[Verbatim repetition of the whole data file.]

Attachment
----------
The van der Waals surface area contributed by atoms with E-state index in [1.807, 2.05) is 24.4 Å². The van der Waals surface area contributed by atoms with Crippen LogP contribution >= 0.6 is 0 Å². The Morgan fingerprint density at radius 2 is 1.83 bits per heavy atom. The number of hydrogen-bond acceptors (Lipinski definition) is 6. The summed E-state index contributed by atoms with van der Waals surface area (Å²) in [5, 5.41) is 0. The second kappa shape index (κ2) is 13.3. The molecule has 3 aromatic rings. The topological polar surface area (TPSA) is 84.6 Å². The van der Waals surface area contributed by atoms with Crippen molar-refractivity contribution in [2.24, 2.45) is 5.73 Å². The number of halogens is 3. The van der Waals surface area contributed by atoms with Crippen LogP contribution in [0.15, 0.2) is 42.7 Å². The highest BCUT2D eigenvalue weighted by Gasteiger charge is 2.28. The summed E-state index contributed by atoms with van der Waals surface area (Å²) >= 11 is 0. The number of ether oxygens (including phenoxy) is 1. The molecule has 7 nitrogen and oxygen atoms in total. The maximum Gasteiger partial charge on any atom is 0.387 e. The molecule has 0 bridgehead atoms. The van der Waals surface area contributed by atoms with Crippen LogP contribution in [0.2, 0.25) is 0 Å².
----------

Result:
The van der Waals surface area contributed by atoms with E-state index in [1.807, 2.05) is 24.4 Å². The van der Waals surface area contributed by atoms with Crippen LogP contribution >= 0.6 is 0 Å². The Morgan fingerprint density at radius 2 is 1.83 bits per heavy atom. The number of hydrogen-bond acceptors (Lipinski definition) is 6. The summed E-state index contributed by atoms with van der Waals surface area (Å²) in [5, 5.41) is 0. The second kappa shape index (κ2) is 13.3. The molecule has 3 aromatic rings. The topological polar surface area (TPSA) is 84.6 Å². The van der Waals surface area contributed by atoms with Crippen molar-refractivity contribution in [2.24, 2.45) is 5.73 Å². The number of halogens is 3. The van der Waals surface area contributed by atoms with Crippen LogP contribution in [0.15, 0.2) is 42.7 Å². The highest BCUT2D eigenvalue weighted by Gasteiger charge is 2.28. The summed E-state index contributed by atoms with van der Waals surface area (Å²) >= 11 is 0. The number of ether oxygens (including phenoxy) is 1. The molecule has 7 nitrogen and oxygen atoms in total. The maximum Gasteiger partial charge on any atom is 0.387 e. The molecule has 0 bridgehead atoms. The van der Waals surface area contributed by atoms with Crippen LogP contribution in [0.2, 0.25) is 0 Å².